American Journal of Analytical Chemistry
Vol. 3  No. 7 (2012) , Article ID: 21046 , 7 pages DOI:10.4236/ajac.2012.37064

Optimization of an Alternative Methodology for Simultaneous Analysis of Nitrite and Nitrate in Water from Urban Stream by Capillary Electrophoresis under Direct UV Detection

Marcone Augusto Leal de Oliveira1*, Denise do Carmo Soares2, Gláucia Soares Tostes1, Mara do Carmo Guimarães1, Fernando Antonio Simas Vaz1

1Departamento de Química, Instituto de Ciências Exatas, Universidade Federal de Juiz de Fora, Juiz de Fora, Brazil

2Departamento de Biologia, Universidade Federal de Juiz de Fora, Cidade Universitária, Juiz de Fora, Brazil

Email: *

Received February 19, 2012; revised March 7, 2012; accepted March 26, 2012

Keywords: Capillary Electrophoresis; Nitrite; Nitrate; Urban Stream


An alternative methodology for simultaneous determination of nitrite and nitrate by capillary zone electrophoresis using direct detection UV at 210 nm under reverse electrosmotic flow is proposed. The optimization of the electrolyte composition took into account: the buffer and solutes mobilities; the low absorbance of the buffer at 210 nm; the high baseline stability and the short analysis time. The optimized background electrolyte consisted of 100 mmol·L–1 TRIS/HCl buffer and 0.15 mmol·L–1 CTAB at pH 8.2. The proposed method was successfully applied in the analysis of nitrite and nitrate in urban stream samples without usual pretreatment.

1. Introduction

The content of nitrite and nitrate is an important index of water quality, and one of the factors that determines its tap features [1]. In addition, nitrogen is a macronutrient essential to the development of aquatic biota and can, in excess, be toxic or cause eutrophication of lakes and reservoirs, with considerable damage to the environment [2]. Analysis of nitrite and nitrate in water samples is difficult due to the complexity of procedures, the possibility of interference and low levels of detection. Therefore, the development and optimization of analytical methodologies capable of analyzing alternatives such species is relevant.

According to the literature, the quantification of nitrite and nitrate can be performed by colorimetry, distillation, potentiometry, spectrophotometry in the ultraviolet region, gas chromatography and liquid chromatography [3- 10]. Among the most popular procedures highlight the Griess, developed in 1879, a simple technique that became official for the quantification of nitrate and nitrite under ion nitrite form after reaction with sulfanilamide and ethylenediamine. The main disadvantage is the need to employ cadmium columns enveloped in copper for nitrate reduction, and a cadmium chloride solution for extraction of ions from solid samples. The column of reduction must be regenerated after the passage of some samples and its regeneration resulting residues which they must be disposed as well as the amalgam, after a period of use. The method present as disadvantages to be laborious, to require the use of various reagents and to expose the analyst under possible health risks due to cadmium contact.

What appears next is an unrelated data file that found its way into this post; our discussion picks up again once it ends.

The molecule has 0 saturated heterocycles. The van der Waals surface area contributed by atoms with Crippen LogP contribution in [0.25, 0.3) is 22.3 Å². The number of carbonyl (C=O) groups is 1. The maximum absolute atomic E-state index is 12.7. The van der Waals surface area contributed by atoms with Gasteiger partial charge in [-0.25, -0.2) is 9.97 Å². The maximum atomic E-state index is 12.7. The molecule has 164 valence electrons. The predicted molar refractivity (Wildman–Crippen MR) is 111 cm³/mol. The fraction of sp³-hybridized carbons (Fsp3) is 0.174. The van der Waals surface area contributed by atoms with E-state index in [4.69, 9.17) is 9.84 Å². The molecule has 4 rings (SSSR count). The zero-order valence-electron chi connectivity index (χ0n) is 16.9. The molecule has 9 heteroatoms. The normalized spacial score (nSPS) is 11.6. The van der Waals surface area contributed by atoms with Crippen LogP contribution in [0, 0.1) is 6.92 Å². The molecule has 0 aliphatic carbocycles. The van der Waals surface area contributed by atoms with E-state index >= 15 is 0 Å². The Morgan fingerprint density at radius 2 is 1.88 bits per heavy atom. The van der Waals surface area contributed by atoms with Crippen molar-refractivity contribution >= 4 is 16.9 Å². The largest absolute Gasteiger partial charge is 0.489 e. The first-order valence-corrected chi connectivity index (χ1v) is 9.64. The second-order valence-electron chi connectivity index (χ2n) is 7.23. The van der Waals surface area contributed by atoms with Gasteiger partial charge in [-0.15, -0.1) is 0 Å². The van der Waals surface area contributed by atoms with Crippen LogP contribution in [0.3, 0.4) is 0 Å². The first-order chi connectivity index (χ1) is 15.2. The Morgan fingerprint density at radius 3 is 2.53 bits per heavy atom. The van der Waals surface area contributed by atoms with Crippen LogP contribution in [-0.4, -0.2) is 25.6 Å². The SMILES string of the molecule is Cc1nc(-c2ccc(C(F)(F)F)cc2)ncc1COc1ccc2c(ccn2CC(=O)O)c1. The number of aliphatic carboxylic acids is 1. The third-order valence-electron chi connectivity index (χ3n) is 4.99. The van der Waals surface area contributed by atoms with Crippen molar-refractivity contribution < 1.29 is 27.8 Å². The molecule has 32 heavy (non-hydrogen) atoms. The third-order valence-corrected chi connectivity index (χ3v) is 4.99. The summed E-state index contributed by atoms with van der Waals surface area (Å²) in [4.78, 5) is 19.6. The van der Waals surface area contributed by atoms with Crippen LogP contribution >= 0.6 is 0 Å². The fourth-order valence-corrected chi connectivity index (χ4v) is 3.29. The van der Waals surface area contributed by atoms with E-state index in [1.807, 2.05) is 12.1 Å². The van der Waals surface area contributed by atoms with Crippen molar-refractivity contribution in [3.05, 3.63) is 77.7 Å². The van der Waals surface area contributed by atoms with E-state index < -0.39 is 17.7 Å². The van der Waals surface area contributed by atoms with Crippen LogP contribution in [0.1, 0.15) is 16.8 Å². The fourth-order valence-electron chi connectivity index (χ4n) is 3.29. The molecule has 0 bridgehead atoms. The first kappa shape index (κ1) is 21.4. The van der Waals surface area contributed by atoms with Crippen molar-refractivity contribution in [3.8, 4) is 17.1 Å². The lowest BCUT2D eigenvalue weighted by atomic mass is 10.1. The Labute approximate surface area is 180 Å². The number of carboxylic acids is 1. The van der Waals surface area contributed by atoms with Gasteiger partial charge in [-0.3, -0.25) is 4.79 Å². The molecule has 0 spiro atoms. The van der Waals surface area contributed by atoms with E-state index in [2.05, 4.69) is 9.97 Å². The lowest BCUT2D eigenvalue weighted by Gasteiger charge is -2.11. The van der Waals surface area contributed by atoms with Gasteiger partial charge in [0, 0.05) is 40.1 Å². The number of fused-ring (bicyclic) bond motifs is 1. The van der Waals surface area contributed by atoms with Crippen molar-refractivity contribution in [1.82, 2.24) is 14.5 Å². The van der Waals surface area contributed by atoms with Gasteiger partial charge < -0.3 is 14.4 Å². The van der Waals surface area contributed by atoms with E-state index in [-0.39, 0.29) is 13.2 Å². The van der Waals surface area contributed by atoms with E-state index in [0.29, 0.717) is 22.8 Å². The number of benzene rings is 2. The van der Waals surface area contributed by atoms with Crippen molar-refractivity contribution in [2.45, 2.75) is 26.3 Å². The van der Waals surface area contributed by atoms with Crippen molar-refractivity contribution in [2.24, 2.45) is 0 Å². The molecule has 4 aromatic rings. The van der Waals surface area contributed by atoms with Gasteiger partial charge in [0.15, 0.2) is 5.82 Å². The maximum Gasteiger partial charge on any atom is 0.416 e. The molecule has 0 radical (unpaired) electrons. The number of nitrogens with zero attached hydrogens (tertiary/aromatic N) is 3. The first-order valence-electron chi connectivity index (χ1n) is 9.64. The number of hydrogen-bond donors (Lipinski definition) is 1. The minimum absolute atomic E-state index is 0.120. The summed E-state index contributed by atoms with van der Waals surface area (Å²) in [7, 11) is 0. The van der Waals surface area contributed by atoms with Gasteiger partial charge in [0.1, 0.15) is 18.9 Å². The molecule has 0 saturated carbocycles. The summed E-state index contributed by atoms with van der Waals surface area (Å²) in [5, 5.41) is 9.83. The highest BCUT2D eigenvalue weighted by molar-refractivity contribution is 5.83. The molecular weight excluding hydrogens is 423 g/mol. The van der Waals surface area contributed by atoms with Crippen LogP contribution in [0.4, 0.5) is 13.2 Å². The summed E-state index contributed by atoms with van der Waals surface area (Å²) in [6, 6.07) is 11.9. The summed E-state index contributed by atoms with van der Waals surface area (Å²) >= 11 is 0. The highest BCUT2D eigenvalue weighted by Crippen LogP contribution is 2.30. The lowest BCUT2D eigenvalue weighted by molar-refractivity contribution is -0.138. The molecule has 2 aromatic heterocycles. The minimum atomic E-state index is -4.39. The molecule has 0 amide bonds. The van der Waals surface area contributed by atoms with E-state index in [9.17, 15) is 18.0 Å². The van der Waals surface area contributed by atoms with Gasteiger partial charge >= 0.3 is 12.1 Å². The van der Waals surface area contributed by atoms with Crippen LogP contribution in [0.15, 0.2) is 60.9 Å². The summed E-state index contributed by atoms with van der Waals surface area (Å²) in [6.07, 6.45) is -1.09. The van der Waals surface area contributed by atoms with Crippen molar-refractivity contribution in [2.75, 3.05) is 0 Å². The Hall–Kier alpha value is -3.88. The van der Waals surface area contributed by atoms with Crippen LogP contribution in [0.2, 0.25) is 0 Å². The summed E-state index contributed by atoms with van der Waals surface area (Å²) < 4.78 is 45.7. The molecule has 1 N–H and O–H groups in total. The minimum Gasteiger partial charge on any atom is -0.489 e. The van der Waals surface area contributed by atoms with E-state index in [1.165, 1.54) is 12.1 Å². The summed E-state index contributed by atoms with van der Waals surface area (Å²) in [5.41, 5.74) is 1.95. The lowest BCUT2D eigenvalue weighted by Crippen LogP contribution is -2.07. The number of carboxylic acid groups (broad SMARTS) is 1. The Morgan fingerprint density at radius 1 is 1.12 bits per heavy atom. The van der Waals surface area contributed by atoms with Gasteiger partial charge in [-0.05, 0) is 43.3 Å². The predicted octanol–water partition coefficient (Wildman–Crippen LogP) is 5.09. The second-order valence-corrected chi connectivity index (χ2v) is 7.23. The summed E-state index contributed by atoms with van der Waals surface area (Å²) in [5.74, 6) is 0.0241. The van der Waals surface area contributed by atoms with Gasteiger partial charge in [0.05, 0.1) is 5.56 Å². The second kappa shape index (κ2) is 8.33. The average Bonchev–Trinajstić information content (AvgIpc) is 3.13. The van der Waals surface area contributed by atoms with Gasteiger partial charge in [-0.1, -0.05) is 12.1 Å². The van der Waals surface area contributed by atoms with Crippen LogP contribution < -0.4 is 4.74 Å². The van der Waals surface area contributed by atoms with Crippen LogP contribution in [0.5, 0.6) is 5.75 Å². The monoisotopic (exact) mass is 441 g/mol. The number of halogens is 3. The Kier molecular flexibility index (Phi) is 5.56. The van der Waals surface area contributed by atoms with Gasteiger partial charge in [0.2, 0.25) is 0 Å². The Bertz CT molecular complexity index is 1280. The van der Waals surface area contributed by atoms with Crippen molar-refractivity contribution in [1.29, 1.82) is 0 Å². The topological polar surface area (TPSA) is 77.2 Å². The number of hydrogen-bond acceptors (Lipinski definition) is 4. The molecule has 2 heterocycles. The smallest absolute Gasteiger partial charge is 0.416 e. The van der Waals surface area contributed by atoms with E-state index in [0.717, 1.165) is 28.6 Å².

An interesting alternative for nitrite and nitrate analysis is capillary electrophoresis (CE), which it is a separation technique based on differential migration of neutral compounds, ionic or ionizable by applying an electric field across an electrolyte solution contained within a capillary tube [11,12]. Works from Marshall and Trenerry [13] for food analysis; from Bjergegaard et al. [14], which they analyzed biological compounds, Oehrle [15], which they analyzed the anions in water samples and Bories et al. [16] which they analyzed biological fluids are some examples of successful use of the technique. Compared with traditional methods the technique present as advantages: small sample volume, high efficiency and precision, short analysis time and often without any pretreatment of the sample before injection. However, the CE methodologies described in the literature applied to nitrate and nitrate analysis in fishery wastewater and river water was required pretreatment as centrifugation and filtration to remove particulates and colloids [17,18]. In addition we not found reports in the literature involving analysis of nitrite and nitrate in urban stream by CE. Within this context, this work presents the development and optimization of an alternative methodology for analysis of nitrite and nitrate by capillary zone electrophoresis (CZE) under direct UV detection in urban stream sample containing untreated sewage. Besides, the samples were analyzed in the absence of any pretreatment and direct UV detection permitted the sample analysis containing high amount of chloride which presents negligible molar absorptivity.